Let us, however, put this in context. The longest war fought between Iran and Iraq resulted in close to 1.5 million deaths. If we assume this to be a Shia Sunni conflict and apply the same concept to sectarian wars in medieval Europe, the number of 1.5 million dwarfs in comparison to estimates of between 50 to 150 million people killed in Europe in wars between Catholics and Protestants. Contrary to the media portrayal of Muslims being brutal, the honour of inventing appropriate instruments and carrying out public beheadings does not to go to ISIS, it goes to the French. Innovative methods of horrible torture were not developed by Muslims Empires but by the Catholic Church. Suicide bombings were not started by sectarian Muslims fighters but by Japanese Kamakazi pilots and Tamil Tigers (Hindus). Before western media goes on a hyped up crusade of painting Muslims as blood thirsty sectarian fighters they will do well to look into their own backyard.

While some of the current conflict may be due to political ambitions of incompetent Muslim rulers and narrow minded clergy, none of this has anything to do with Islam. In his landmark last sermon, the Prophet of Islam proclaimed unequivocally the equality of all men in terms of race, colour, creed or nationality. The only criteria the Holy Quran, the Muslim holy book lays out for being the best among men is the humility cultivated by fear and love of God and nothing else. The Quran clearly lays out a secular framework for governance stating that “there is no compulsion in religion”. State instruments are not to be used to either oppress, intervene in personal belief or impose religious rules under any circumstances. Islam considers the use of religion for political reasons completely abhorrent. When Muslims rulers did this in the past or do this today, it was and remains patently Un-Islamic. Islam is not to blame for personal ambition and political wrangling of the Muslim elite or the narrow minded justification of these ambitions by the half literate clergy.

It will be extremely unjust to paint the current political conflict between Iran and Saudi Arabia as having theological Islamic origins. This is a more dangerous game of personal egos, of vested political interests, and of commercial gains-Period. It is everything but Islam. If you are interested in Islam, it is practiced in its pure and undefiled form, led by Khalifa of Islam. Ahmadiyya Movement in Islam presents a group of people who live in peace and harmony whether they come from Shia or Sunni background or from other religious backgrounds in more than two hundred countries of the world. The movement advocates for complete separation of religion from either politics or business. International media would do well to start pay attention to this Islam than reaping commercial benefits through playing on people’s ignorance and creating more hatred and disorder.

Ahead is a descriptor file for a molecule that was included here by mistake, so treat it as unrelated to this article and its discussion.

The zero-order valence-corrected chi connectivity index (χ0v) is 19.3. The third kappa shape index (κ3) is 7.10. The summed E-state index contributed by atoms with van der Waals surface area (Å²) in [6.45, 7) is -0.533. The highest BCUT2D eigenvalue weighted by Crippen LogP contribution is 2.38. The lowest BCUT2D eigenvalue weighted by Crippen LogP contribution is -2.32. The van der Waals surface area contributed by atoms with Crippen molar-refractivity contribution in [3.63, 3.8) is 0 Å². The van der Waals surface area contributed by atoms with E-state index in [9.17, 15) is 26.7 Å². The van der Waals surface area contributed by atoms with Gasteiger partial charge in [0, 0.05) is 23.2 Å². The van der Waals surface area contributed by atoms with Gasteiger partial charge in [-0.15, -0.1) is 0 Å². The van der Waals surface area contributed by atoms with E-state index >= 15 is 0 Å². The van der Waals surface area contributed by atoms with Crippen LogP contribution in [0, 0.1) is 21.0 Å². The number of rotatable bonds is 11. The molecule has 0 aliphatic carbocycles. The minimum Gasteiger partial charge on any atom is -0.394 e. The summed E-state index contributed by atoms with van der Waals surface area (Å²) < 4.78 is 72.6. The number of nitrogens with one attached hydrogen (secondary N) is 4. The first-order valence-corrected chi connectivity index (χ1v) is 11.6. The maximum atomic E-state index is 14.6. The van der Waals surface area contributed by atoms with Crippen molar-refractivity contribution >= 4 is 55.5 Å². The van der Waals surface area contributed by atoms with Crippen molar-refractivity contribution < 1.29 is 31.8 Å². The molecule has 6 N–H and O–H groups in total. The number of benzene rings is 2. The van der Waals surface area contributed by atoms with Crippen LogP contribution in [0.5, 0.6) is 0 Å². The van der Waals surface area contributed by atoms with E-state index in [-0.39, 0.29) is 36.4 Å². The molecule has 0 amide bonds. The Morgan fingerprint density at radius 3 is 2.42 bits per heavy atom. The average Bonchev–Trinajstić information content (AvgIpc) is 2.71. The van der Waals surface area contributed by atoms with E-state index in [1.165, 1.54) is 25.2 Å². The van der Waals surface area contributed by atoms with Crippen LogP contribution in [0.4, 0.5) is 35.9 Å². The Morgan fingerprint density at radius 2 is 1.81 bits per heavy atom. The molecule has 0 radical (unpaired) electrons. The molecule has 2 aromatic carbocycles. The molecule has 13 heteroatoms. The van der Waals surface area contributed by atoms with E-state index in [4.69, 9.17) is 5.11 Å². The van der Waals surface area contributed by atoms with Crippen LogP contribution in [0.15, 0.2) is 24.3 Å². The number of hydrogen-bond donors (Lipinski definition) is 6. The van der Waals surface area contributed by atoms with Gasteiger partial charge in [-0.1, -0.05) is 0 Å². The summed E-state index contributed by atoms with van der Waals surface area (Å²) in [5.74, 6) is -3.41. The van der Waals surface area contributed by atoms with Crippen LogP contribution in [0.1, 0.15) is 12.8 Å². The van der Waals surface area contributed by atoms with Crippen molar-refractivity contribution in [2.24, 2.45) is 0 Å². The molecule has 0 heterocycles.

8 replies

  1. I disagree with Dr. Abdul Alim.

    The root of hate is Evil
    The extremist Muslim Scholars both sides Sunni and Shia hate each other for century. Extremist Scholars of sunni accuse Muslim Shia is heresy, or infidel or kafir or non Islam. right?

    Whereas Allah and prophet have warned his followers, NOT to judge other belief. Only Allah has the right to judge His people’s faith.

    So as long as each other still judge his opponent is heresy,infidel, there is no peace.
    Political leaders are a tool for Muslim scholars to ban other belief. That Is why every group want to power in order they can ban other belief.

    This is what happening now in Syria, Saudi, Iran and other Islamic countries.



    Was Salam–With love

  2. Hate and love are normal human emotions. Diversity and dissent are normal part of societal interaction. It is when these are legally sanctioned and imposed when the problem starts. Takfir by Ulema has always existed and did not cause problems. It is the politicization of it that leads to disorder.

  3. @ Dr. Abdul Alim—from my view, Extremist Scholars are the root of conflict in Islamic countries. Extremist Scholars always judge other beliefs, in Pakistan, India, Indonesia, and Middle East—-Ulma’ or Muslim Scholars use political leader to implement their belief. Political leaders are tool for them(Ulama’).

    Extremist Muslim Scholars are the worst human being on earth. They create problem, conflict, and then kill innocent people, destroy their house and even mosque as we see in Pakistan, India, Indonesia, Afghanistan, Iraq, Syrai etc.

    Extremist (Muslim, Christian or Hindu) are Evil-army. we have to be aware and has to fight and defeat evil. Evil is our common enemy.Right?

    Was salam–love

  4. If the Sunni-Shiah ‘conflict’ was religious would we not see that they are trying to ‘convert’ each other with religious arguments? Did anyone ever record any such thing? Did the Saudi religious establishment ever come up with religious arguments showing that Sunni teachings are better than Shiah ones? Or the other way round? No!!! Consequently, yes, of course these are all political power struggles between Iran and Saudi Arabia.